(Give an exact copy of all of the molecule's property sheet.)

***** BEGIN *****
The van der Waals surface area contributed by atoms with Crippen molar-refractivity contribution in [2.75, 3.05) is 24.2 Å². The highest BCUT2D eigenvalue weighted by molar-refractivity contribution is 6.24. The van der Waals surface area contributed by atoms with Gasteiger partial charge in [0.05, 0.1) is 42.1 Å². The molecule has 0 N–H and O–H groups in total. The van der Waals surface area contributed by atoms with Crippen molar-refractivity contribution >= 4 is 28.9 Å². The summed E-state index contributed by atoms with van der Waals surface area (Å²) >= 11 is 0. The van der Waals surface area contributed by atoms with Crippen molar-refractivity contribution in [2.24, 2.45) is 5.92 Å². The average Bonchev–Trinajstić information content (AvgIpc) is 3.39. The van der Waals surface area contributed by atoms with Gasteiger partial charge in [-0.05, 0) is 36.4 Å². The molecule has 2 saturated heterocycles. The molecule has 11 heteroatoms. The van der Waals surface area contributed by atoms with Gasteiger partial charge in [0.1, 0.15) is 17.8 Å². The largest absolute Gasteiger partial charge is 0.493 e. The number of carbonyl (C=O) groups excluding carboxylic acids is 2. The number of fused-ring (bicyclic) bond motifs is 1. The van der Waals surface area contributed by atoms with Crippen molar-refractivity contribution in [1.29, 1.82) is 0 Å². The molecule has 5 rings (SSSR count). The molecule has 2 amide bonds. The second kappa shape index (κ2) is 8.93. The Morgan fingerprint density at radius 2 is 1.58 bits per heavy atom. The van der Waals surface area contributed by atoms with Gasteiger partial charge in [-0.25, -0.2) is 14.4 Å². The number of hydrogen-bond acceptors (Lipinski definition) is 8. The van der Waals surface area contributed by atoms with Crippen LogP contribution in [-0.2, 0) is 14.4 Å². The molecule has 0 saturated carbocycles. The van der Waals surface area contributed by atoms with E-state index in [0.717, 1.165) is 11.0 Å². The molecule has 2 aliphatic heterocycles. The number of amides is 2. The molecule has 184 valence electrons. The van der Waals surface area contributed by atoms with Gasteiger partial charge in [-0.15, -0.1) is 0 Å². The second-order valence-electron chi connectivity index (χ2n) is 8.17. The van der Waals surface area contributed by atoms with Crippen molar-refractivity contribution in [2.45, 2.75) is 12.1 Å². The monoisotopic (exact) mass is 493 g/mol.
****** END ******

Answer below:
The van der Waals surface area contributed by atoms with Crippen molar-refractivity contribution in [2.75, 3.05) is 24.2 Å². The highest BCUT2D eigenvalue weighted by molar-refractivity contribution is 6.24. The van der Waals surface area contributed by atoms with Gasteiger partial charge in [0.05, 0.1) is 42.1 Å². The molecule has 0 N–H and O–H groups in total. The van der Waals surface area contributed by atoms with Crippen molar-refractivity contribution >= 4 is 28.9 Å². The summed E-state index contributed by atoms with van der Waals surface area (Å²) >= 11 is 0. The van der Waals surface area contributed by atoms with Crippen molar-refractivity contribution in [2.24, 2.45) is 5.92 Å². The average Bonchev–Trinajstić information content (AvgIpc) is 3.39. The van der Waals surface area contributed by atoms with Gasteiger partial charge in [-0.05, 0) is 36.4 Å². The molecule has 2 saturated heterocycles. The molecule has 11 heteroatoms. The van der Waals surface area contributed by atoms with Gasteiger partial charge in [0.1, 0.15) is 17.8 Å². The largest absolute Gasteiger partial charge is 0.493 e. The number of carbonyl (C=O) groups excluding carboxylic acids is 2. The number of fused-ring (bicyclic) bond motifs is 1. The van der Waals surface area contributed by atoms with Crippen molar-refractivity contribution in [1.29, 1.82) is 0 Å². The molecule has 5 rings (SSSR count). The molecule has 2 amide bonds. The second kappa shape index (κ2) is 8.93. The Morgan fingerprint density at radius 2 is 1.58 bits per heavy atom. The van der Waals surface area contributed by atoms with Gasteiger partial charge in [-0.25, -0.2) is 14.4 Å². The number of hydrogen-bond acceptors (Lipinski definition) is 8. The van der Waals surface area contributed by atoms with Crippen LogP contribution in [-0.2, 0) is 14.4 Å². The molecule has 0 saturated carbocycles. The van der Waals surface area contributed by atoms with E-state index in [0.717, 1.165) is 11.0 Å². The molecule has 2 aliphatic heterocycles. The number of amides is 2. The molecule has 184 valence electrons. The van der Waals surface area contributed by atoms with Gasteiger partial charge in [-0.15, -0.1) is 0 Å². The second-order valence-electron chi connectivity index (χ2n) is 8.17. The van der Waals surface area contributed by atoms with Crippen molar-refractivity contribution in [2.45, 2.75) is 12.1 Å². The monoisotopic (exact) mass is 493 g/mol.